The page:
Here's a little more info:Bob Smith, a former Republican senator from New Hampshire, decided to challenge incumbent Sen. Jeanne Shaheen (D-NH) next year for his old seat.
Smith told Manchester TV station WMUR Sunday that he previously stayed out of the race to allow room for other candidates. He said he gave into encouragement to run when no other major candidate materialized for the GOP. - TPM, 12/2/13
This will be Smith's second attempt at a political comeback:Smith was elected to the Senate in 1990 and represented New Hampshire in the Senate until he lost the 2002 Republican primary to Sen. John Sununu.
Smith told WMUR that he will be moving to New Hampshire full time and launch his campaign in January, as well as filing paperwork to form his committee campaign in the coming days.
The Republican field for 2016 includes former state Sen. Jim Rubens and activist Karen Testerman, and former Sen. Scott Brown (R-Mass.) was rumored to be considering entering the race. - The Hill, 12/1/13
We'll see if Smith will actually be a competitive challenger to Shaheen but first he has to get past the primary where he'll have to go up against this guy:Former U.S. Sen. Bob Smith, R-N.H., said back in October he would not run for the U.S. Senate in New Hampshire. But over the weekend, Smith, who made two bids for the Senate in Florida, said he would run to challenge U.S. Sen. Jeanne Shaheen, D-N.H., in 2014.
After leaving the Senate, Smith moved to Sarasota where he sold real estate and became active in Florida politics. Smith made a bid for the open Senate seat in Florida in 2004 but pulled out in April of that year, citing an inability to raise money. In 2010, Smith ran for the Republican nomination for an open Senate seat in Florida again but pulled out in March of that year noting frustrations with fundraising.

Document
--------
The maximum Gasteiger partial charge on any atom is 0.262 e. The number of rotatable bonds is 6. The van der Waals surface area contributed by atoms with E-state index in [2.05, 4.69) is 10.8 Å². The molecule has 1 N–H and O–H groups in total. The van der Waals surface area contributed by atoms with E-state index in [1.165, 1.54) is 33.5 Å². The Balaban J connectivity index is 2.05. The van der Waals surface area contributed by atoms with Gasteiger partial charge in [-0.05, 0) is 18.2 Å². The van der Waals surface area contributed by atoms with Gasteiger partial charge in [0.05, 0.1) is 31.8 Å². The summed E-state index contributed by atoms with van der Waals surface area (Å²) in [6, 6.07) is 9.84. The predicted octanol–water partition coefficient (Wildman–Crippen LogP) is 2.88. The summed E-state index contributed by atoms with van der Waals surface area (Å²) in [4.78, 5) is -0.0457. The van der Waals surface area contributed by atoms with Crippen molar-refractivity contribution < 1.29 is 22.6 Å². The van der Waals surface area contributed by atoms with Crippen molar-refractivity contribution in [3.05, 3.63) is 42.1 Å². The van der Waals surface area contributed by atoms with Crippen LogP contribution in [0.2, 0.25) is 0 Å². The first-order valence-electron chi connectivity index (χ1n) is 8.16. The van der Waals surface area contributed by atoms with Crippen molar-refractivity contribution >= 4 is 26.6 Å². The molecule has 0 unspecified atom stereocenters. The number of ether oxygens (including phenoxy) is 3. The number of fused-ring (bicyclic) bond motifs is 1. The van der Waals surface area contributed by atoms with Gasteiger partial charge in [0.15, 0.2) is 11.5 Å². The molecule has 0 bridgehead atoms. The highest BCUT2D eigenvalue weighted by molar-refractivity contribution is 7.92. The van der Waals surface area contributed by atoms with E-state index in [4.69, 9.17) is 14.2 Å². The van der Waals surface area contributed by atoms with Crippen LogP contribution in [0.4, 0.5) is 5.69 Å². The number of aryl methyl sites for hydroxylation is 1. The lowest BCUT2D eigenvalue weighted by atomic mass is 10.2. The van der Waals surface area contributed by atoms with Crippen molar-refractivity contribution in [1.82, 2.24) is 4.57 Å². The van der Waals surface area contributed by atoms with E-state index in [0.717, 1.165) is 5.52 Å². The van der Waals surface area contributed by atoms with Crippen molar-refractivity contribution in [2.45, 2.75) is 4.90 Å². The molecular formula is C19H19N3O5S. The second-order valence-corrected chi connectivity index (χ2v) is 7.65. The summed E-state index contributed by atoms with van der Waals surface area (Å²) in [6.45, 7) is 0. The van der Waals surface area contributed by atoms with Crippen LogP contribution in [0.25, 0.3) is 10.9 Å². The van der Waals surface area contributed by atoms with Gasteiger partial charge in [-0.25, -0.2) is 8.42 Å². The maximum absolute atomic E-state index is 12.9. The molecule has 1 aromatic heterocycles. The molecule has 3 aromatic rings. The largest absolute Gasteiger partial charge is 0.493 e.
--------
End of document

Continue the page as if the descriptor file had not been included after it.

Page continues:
During his time in the Senate, Smith worked on a number of key issues for Florida including protecting the Everglades and keeping Elian Gonzalez in the U.S. instead of Cuba. - Sunshine State News, 12/2/13
And of course Republicans are eagerly waiting for this guy to make a decision about the race:A Republican U.S. Senate candidate in New Hampshire is defending a 2009 blog post, saying he did not mean to imply that women working outside of the home leads to a rise in mass shootings.
Former state Sen. Jim Rubens (R-Hanover) told The Huffington Post that a post he added to his blog in 2009 was meant to explain statistics published in The New York Times that showed more men had lost jobs than women and the impact that lost jobs could have on men.
BuzzFeed first reported the blog post on Wednesday and Rubens has since taken it down, but the post is still visible in archived versions of his blog. Rubens announced this week that he would seek the GOP nomination to challenge United States Sen. Jeanne Shaheen (D) next year.